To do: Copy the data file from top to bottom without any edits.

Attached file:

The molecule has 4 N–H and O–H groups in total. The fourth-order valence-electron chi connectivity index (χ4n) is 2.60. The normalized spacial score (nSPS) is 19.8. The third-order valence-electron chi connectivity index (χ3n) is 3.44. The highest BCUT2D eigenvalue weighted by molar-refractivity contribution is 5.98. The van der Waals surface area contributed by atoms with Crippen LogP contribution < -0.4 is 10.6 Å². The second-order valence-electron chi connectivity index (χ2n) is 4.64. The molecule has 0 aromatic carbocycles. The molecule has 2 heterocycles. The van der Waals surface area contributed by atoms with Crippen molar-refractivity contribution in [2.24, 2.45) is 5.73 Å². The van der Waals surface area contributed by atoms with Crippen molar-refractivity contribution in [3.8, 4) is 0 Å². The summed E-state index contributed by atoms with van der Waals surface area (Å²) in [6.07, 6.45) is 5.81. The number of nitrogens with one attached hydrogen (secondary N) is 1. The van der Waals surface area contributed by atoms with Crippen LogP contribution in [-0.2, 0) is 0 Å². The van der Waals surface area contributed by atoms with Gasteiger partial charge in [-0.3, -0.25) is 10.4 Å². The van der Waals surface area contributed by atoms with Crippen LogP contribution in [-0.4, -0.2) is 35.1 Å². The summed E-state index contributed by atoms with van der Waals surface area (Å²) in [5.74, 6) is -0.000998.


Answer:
The molecule has 4 N–H and O–H groups in total. The fourth-order valence-electron chi connectivity index (χ4n) is 2.60. The normalized spacial score (nSPS) is 19.8. The third-order valence-electron chi connectivity index (χ3n) is 3.44. The highest BCUT2D eigenvalue weighted by molar-refractivity contribution is 5.98. The van der Waals surface area contributed by atoms with Crippen LogP contribution < -0.4 is 10.6 Å². The second-order valence-electron chi connectivity index (χ2n) is 4.64. The molecule has 0 aromatic carbocycles. The molecule has 2 heterocycles. The van der Waals surface area contributed by atoms with Crippen molar-refractivity contribution in [2.24, 2.45) is 5.73 Å². The van der Waals surface area contributed by atoms with Crippen molar-refractivity contribution in [3.8, 4) is 0 Å². The summed E-state index contributed by atoms with van der Waals surface area (Å²) in [6.07, 6.45) is 5.81. The number of nitrogens with one attached hydrogen (secondary N) is 1. The van der Waals surface area contributed by atoms with Crippen LogP contribution in [-0.2, 0) is 0 Å². The van der Waals surface area contributed by atoms with Gasteiger partial charge in [-0.3, -0.25) is 10.4 Å². The van der Waals surface area contributed by atoms with Crippen LogP contribution in [-0.4, -0.2) is 35.1 Å². The summed E-state index contributed by atoms with van der Waals surface area (Å²) in [5.74, 6) is -0.000998.